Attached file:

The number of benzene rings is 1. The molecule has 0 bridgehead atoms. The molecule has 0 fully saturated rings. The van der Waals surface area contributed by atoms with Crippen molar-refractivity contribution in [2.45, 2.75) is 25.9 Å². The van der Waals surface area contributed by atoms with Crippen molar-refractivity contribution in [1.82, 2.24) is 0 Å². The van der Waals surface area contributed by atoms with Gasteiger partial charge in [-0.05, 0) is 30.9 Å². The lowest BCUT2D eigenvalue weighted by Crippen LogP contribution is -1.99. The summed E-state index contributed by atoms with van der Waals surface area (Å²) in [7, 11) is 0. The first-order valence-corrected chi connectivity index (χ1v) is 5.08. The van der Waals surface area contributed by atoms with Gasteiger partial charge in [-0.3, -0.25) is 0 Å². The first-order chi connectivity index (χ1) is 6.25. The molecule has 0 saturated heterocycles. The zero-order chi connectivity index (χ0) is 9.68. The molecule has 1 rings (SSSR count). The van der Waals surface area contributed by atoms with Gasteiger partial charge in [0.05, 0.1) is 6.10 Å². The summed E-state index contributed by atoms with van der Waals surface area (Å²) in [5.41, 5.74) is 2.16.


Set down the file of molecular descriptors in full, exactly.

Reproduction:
The number of benzene rings is 1. The molecule has 0 bridgehead atoms. The molecule has 0 fully saturated rings. The van der Waals surface area contributed by atoms with Crippen molar-refractivity contribution in [2.45, 2.75) is 25.9 Å². The van der Waals surface area contributed by atoms with Crippen molar-refractivity contribution in [1.82, 2.24) is 0 Å². The van der Waals surface area contributed by atoms with Gasteiger partial charge in [-0.05, 0) is 30.9 Å². The lowest BCUT2D eigenvalue weighted by Crippen LogP contribution is -1.99. The summed E-state index contributed by atoms with van der Waals surface area (Å²) in [7, 11) is 0. The first-order valence-corrected chi connectivity index (χ1v) is 5.08. The van der Waals surface area contributed by atoms with Gasteiger partial charge in [-0.3, -0.25) is 0 Å². The first-order chi connectivity index (χ1) is 6.25. The molecule has 0 saturated heterocycles. The zero-order chi connectivity index (χ0) is 9.68. The molecule has 1 rings (SSSR count). The van der Waals surface area contributed by atoms with Gasteiger partial charge in [0.05, 0.1) is 6.10 Å². The summed E-state index contributed by atoms with van der Waals surface area (Å²) in [5.41, 5.74) is 2.16.